On July 14, the National Conservatism Conference started in Washington DC as the first public attempt to say what conservatism is after the Donald Trump election. It’s fitting that it’s organized by a new outfit, the Edmund Burke Foundation, created in January 2019 and chaired by Yoram Hazony, the scholar who became famous in 2018 for his book “The Virtue Of Nationalism,” and advised by Rusty Reno, editor of First Things and Chris DeMuth, the prominent conservative scholar of public policy (all three of whom are speakers at the conference).
A large number of other journalists, intellectuals, and scholars will give speeches—some famous, some not (here’s the list). The first striking thing is the absence of politicians speaking about the future of conservatism. Apparently, we are looking for ideas elsewhere, despite the GOP’s historic electoral victories in 2016. The exceptions are Sen. Josh Hawley (R–Mo.), recently famous for proposing a bill to use the federal government to enforce free speech requirements on social media corporations, and National Security Advisor John Bolton.
Redefining and Popularizing Conservatism
The conference is nevertheless emphatically political, aimed not merely at redefining conservatism, but at making the case that it is a preferable alternative to the liberalism prevailing in elite institutions in America. The speakers are aiming to popularize new ideas to inspire politicians and political organizations.
In short, they want a new GOP fit for the political world shaking up after the 2016 election. There is something admirable and even noble about this attempt, but we should also see what the new ideas are and where they tend.
To start with, let us talk about Peter Thiel’s keynote address, which circulated widely. Thiel rarely makes political statements, but he shocked everyone by supporting Trump in 2016 and giving a passionate speech at the Republican National Convention (RNC). Now, he’s doubling down on some of his most surprising, unconventional ideas, which finally have their chance to become part of a party platform.
Thiel took aim at the most prestigious liberal institutions in our times: Silicon Valley and academia. He claimed they are only good for elite liberals and have become bad for America as a whole and directly inimical to the conservative half of America.
He asked that the FBI and CIA investigate Google’s business with the Chinese state (including assembling its totalitarian surveillance state) as a national security question. He also talked about how Republicans should use the federal government to force universities to swallow the vast, uncancellable college debt accumulated over the last generation as a question of justice—funneling money from teenagers and families to vastly wealthy universities.
Thiel formulated an openly partisan attack on a form of sclerotic liberalism that can neither deliver technological and institutional advances to justify privileges nor change to allow for the kind of economic growth that will allow Americans, especially the young, to make a future for themselves. His proposals require using public authority to defend the public good—this is why the natural purpose of such thinking about conservatism is the platform of the Republican Party. The most important aspect of his speech is that it is not primarily critical of liberalism, but instead proposes political actions that can lead to electoral victory and successes in government both.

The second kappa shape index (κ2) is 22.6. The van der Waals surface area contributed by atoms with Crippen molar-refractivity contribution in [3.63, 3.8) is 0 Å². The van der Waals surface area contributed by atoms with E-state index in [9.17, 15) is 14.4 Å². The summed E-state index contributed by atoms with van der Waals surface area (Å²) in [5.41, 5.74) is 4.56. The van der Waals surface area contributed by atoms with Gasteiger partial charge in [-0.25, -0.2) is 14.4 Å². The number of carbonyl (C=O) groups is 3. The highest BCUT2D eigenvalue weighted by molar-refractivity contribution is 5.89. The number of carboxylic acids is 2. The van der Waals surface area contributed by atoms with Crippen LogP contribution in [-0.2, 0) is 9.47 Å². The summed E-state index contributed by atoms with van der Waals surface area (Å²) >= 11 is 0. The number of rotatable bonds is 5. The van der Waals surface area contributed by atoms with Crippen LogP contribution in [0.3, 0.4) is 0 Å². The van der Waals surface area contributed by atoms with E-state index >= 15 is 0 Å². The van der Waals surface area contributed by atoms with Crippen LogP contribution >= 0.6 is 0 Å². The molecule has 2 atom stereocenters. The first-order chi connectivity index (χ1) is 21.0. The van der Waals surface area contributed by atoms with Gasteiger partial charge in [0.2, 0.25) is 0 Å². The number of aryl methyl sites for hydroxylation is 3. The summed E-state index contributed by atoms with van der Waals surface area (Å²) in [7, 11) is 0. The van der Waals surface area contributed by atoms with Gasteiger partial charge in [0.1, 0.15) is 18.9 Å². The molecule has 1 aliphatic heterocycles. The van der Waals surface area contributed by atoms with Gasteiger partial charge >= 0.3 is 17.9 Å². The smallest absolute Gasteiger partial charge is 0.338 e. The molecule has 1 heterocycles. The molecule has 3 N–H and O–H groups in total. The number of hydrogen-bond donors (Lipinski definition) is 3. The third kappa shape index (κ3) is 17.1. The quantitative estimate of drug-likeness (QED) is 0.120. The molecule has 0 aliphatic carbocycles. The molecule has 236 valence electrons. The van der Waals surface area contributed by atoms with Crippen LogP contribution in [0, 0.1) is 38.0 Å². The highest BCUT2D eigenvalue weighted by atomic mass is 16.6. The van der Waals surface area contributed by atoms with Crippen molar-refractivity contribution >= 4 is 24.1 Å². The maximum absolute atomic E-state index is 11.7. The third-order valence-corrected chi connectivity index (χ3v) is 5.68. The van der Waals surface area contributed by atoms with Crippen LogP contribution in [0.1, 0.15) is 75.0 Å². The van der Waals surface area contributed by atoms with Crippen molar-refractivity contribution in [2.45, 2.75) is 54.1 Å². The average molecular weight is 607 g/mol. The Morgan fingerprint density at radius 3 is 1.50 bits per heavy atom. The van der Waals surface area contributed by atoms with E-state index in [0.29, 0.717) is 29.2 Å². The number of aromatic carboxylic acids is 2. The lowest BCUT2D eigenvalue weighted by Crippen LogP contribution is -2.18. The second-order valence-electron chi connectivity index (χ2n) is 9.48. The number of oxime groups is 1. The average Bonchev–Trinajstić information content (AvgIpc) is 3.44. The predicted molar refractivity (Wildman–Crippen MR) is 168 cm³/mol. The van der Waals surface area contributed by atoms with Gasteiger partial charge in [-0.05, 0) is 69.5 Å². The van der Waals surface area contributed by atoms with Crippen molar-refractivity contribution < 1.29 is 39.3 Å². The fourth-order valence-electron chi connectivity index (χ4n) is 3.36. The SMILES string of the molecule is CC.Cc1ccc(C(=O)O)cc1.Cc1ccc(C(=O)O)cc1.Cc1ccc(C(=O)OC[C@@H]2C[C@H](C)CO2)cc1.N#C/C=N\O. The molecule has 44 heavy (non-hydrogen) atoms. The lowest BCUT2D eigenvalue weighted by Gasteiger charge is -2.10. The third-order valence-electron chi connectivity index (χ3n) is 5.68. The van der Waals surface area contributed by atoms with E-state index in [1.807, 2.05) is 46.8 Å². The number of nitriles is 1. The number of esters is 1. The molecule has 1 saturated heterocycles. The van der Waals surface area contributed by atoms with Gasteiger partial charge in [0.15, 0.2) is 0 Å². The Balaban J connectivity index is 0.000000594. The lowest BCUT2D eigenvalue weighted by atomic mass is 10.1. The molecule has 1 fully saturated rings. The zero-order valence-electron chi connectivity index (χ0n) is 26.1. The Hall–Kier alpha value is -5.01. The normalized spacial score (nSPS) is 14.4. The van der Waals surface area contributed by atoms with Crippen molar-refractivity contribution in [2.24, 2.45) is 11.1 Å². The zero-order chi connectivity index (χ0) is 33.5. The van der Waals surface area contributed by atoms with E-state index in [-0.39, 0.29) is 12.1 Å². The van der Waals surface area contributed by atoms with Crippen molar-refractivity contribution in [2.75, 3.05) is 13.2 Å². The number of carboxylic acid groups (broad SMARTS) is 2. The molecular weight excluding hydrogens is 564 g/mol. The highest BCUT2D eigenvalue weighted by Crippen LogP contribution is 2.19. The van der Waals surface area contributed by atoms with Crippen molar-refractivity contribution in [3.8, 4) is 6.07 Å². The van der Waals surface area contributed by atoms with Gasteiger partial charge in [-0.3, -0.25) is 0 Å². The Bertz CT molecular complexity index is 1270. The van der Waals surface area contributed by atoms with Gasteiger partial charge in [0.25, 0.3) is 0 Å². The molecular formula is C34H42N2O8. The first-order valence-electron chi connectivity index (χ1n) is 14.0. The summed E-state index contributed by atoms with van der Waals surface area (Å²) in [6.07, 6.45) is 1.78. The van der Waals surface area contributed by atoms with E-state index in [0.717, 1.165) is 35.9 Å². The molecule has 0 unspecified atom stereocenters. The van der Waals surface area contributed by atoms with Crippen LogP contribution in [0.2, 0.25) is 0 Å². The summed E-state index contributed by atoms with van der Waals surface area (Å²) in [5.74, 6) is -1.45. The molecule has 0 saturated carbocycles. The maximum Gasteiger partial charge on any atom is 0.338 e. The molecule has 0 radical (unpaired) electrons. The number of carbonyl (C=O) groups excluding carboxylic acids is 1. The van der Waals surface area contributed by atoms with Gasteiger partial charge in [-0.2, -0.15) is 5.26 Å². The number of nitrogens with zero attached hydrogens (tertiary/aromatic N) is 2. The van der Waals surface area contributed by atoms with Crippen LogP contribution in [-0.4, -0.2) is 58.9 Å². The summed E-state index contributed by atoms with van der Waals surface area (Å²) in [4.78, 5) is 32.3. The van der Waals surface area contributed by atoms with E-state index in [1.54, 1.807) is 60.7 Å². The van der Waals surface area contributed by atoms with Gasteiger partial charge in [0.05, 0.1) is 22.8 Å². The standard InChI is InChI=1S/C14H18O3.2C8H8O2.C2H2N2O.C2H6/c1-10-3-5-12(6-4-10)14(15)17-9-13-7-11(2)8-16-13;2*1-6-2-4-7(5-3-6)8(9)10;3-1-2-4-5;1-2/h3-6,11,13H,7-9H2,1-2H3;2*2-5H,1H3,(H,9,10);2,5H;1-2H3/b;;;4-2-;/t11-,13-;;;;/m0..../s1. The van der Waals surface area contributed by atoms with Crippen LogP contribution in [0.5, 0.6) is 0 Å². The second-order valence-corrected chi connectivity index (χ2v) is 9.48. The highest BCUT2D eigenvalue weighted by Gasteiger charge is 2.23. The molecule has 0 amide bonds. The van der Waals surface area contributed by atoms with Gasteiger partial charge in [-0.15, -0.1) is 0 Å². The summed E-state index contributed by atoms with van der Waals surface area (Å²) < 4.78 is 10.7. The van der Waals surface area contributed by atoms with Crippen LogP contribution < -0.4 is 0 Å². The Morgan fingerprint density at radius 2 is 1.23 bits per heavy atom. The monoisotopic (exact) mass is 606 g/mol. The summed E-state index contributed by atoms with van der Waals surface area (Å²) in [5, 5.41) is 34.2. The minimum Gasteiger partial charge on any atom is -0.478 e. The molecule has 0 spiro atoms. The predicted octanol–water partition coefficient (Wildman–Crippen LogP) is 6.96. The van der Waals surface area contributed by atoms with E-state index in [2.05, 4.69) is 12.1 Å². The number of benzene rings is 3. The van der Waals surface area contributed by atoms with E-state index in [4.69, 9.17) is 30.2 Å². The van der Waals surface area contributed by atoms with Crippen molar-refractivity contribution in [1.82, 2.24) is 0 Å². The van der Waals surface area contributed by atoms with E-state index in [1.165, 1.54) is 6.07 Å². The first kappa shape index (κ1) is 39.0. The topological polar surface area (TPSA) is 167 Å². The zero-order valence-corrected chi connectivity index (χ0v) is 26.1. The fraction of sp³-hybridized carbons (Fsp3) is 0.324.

Thiel’s New Ideas for the GOP
Thiel is supplying new ideas to advance traditional Republican purposes: Individual freedom, economic growth, technological progress, and national security. But he’s also asking for the overthrow of the prestigious institutions of post-war America.
Thiel’s ideas about academia would lead to the destruction of most higher education institutions. He wants them investigated by the FBI on the basis that what they have done to enthrall students to debt is criminal. He’s attacking the liberal piety that higher education is the portal to the future (and therefore should be under liberal control).
Higher education has created a new caste that believes it rules America as a meritocracy, since universities are public institutions dedicated to tests, knowledge, and progress, so that the winners in the education tournament rule by right of their excellence. That caste is not, however, delivering scientific or technological progress. Nor have the products of that elite education achieved great successes for the American people in the economy, politics, war, or any other public pursuit.
Instead, academia is weaponizing ideology for a fake partisan fight whose only real purpose is to insulate the people who do well from the just anger of the majority of the people, who are in important ways denied the opportunity to make a good life for themselves.
Both its partisan character and its focus on regime change—on rethinking the institutions that organize rule in America—make Thiel’s speech a very interesting and very persuasive political vision that complements Tucker Carlson’s recent turn to anti-elite populism. Carlson is also speaking at the conference, so there is at least some chance of a converging vision for political economy. Is the American economy supposed to benefit everyone, or only a few?